"I don't remember the incident at all, sir," Filner said as he was questioned in San Diego County Superior Court by a lawyer representing city employee Stacy McKenzie.
"I don't remember even meeting her, sir."
When asked whether he recalled putting his arm around McKenzie's neck in April 2013 — an action described in court as a chokehold — Filner said he would not do such a thing. He also denied standing behind McKenzie during the encounter at a Mission Bay park, pressing his body against hers and brushing her breast with his elbow.
"I don't recall the incident, but there are certain things I would never do," he said.
Filner, 73, a former 10-term congressman, resigned as mayor in August 2013 after several women accused him of touching them inappropriately or making unwanted sexual comments.
McKenzie, who has worked in the parks and recreation department for 35 years, sued Filner and the city in December 2013, claiming sexual battery and sexual harassment, among other allegations.
Hers is the first lawsuit to go to trial. Five others have settled; one other is pending.
Before he resigned, Filner apologized and said he would seek counseling.
In October 2013, having served less than a year as mayor, Filner pleaded guilty to felony false imprisonment for manhandling a woman at a March 2013 fundraising event by putting her in what became known as "the Filner headlock." He also pleaded guilty to two misdemeanor battery charges, one for kissing a woman without her consent at a "Meet the Mayor" event at City Hall and the other for grabbing a woman's buttocks at a Fiesta Island cleanup event.
McKenzie was not one of the women identified as victims in those charges.
On Wednesday, her attorney, Manuel Corrales Jr., asked Filner several questions about accusations of inappropriate behavior with his executive assistant and communications director, both women, while he was in office.
Superior Court Judge Timothy Taylor told the jurors they could consider Filner's alleged conduct with other women only to help them determine whether they believe his testimony.
Filner agreed he had stated in the past that he never harassed anyone. When asked whether he knew what a chokehold was, he answered, "Not really, sir."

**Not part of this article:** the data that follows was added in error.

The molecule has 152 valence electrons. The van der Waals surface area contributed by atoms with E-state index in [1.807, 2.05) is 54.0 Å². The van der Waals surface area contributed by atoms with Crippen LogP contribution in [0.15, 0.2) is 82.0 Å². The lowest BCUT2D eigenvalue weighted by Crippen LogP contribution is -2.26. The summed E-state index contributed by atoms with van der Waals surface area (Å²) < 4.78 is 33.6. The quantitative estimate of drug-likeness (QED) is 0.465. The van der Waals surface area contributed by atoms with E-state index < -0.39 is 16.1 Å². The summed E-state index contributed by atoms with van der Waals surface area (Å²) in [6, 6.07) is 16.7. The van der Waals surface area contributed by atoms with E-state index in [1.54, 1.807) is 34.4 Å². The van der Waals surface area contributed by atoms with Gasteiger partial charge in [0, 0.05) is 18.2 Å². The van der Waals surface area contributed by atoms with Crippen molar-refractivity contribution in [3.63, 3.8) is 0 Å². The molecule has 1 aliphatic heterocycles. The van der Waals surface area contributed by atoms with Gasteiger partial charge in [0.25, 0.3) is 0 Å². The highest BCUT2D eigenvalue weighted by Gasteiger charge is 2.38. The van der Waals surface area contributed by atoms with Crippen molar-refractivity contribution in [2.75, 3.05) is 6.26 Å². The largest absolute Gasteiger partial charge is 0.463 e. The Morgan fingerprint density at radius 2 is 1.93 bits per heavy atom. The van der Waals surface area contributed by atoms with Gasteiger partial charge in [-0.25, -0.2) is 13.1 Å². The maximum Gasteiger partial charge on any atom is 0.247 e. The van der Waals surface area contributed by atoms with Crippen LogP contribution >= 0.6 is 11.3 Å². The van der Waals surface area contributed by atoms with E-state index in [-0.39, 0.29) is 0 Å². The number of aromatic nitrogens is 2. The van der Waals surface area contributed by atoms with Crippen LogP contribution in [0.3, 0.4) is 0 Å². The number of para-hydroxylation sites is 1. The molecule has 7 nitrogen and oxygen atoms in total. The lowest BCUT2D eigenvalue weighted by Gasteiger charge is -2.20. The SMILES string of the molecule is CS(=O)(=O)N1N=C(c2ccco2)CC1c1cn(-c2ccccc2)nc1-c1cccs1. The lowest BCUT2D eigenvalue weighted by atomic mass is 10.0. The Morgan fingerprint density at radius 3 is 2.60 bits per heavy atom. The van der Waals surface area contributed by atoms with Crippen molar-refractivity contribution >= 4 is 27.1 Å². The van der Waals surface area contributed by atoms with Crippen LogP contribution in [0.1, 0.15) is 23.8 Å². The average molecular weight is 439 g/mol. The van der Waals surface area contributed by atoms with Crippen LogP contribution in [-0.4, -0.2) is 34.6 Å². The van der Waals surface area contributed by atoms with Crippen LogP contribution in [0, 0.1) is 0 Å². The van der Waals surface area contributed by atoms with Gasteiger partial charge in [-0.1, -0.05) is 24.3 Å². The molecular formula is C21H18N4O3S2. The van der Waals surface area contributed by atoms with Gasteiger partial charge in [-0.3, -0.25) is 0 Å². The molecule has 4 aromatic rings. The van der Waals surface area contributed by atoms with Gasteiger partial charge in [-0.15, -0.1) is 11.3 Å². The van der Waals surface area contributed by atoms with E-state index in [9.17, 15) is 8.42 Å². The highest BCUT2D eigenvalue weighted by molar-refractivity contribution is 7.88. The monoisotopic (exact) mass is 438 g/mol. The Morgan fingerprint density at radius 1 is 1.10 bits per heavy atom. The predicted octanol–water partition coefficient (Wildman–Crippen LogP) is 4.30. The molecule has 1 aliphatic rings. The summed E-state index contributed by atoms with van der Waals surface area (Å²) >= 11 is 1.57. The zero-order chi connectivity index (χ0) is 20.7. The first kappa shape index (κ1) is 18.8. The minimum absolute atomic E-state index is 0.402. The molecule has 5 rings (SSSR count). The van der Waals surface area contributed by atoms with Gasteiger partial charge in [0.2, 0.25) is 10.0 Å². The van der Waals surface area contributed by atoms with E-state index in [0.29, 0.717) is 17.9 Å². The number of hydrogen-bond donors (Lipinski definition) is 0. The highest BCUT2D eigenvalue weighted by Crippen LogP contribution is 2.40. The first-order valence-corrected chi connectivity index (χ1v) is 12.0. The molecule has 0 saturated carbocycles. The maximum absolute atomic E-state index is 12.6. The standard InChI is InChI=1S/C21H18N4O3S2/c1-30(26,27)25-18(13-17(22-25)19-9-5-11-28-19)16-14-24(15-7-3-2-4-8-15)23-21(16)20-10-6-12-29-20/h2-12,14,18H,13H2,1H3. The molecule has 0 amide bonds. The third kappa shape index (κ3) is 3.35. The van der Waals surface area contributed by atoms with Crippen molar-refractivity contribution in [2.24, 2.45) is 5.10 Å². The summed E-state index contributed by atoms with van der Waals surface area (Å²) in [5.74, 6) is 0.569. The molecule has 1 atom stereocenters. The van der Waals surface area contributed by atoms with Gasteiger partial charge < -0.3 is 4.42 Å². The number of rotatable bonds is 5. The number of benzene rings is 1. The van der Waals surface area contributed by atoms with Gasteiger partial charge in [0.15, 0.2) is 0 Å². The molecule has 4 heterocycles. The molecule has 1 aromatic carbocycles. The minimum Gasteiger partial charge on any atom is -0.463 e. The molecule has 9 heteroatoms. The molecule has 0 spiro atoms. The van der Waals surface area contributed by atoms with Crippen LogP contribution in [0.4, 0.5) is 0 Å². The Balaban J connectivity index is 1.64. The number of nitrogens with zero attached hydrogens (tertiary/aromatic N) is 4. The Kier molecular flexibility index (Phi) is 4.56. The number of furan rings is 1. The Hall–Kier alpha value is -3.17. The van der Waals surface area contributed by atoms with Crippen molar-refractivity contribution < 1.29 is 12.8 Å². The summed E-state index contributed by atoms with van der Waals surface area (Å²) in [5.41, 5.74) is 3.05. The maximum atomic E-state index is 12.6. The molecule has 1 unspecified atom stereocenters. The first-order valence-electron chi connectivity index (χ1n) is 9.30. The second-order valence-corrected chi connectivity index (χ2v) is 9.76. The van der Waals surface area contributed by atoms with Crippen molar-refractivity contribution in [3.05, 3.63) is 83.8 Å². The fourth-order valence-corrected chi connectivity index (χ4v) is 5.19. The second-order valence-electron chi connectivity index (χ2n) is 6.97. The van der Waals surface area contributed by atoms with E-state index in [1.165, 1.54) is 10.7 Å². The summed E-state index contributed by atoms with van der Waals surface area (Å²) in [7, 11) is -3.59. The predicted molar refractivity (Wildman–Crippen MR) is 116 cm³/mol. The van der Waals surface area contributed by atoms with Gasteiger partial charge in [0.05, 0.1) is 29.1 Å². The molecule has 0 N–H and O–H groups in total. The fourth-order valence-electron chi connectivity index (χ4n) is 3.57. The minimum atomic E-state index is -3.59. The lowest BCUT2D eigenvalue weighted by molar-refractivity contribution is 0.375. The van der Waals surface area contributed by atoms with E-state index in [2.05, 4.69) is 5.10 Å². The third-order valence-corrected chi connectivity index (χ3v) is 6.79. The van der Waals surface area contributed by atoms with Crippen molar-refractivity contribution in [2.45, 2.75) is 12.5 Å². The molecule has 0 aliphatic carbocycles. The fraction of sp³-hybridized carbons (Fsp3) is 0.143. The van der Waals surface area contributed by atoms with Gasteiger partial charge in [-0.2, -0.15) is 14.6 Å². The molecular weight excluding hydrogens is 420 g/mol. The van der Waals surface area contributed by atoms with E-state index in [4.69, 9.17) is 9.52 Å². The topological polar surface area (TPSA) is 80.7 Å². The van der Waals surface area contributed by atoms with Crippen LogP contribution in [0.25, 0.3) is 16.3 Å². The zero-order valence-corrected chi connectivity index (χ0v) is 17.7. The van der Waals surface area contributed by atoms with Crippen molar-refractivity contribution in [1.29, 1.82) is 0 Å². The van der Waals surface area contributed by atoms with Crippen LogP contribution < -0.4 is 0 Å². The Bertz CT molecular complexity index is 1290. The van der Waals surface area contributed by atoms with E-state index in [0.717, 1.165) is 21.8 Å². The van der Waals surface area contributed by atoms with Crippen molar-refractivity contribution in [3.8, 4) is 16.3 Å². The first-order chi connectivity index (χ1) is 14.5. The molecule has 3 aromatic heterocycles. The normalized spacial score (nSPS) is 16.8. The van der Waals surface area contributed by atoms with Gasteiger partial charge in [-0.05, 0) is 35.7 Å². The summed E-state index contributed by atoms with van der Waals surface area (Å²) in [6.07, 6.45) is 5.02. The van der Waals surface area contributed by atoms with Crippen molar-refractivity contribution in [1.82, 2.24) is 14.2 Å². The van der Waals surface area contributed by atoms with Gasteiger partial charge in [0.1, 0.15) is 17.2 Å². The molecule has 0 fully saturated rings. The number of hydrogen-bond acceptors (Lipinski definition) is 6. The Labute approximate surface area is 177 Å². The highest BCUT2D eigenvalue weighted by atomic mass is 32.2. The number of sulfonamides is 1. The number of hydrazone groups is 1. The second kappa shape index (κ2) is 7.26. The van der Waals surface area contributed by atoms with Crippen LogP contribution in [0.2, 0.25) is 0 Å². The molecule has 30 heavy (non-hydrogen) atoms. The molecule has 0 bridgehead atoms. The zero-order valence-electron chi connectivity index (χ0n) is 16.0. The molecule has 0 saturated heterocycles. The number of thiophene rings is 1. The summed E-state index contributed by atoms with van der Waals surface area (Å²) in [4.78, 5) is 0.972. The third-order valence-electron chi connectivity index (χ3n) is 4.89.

He acknowledged, however, that some behavior the lawyer described would or could be violations of the city's sexual harassment policies. Filner said he fired some employees during his time in office, but stopped short of agreeing with Corrales' contention that staff members were too intimidated to come to him with complaints.
"Some employees thought I would yell at them, yes," he testified.
Filner served on the San Diego school board, then on the City Council before he was elected to Congress.
Asked how he felt about pleading guilty to a felony, he lowered his head. "The whole experience was incredibly devastating," said Filner, who earlier in this testimony said he admitted to the charges on his lawyers' advice. "I did not think I was guilty of many of the accusations."
Ultimately, he said, it became impossible for him to govern, a situation he said was partly because of "people who opposed what I was trying to do as mayor."
"That was the saddest day of my life, sir," Filner testified. He said it was "extremely heartbreaking."
"I was devastated, and I have been, in the last two to three years, trying to understand what happened," he said, explaining that he had undergone intense therapy. "I think I've come out a better and stronger person, even though I don't have the mayor's job."
Filner could be called to testify later in the trial when defense attorneys have the opportunity to call witnesses.
Littlefield writes for the San Diego Union-Tribune.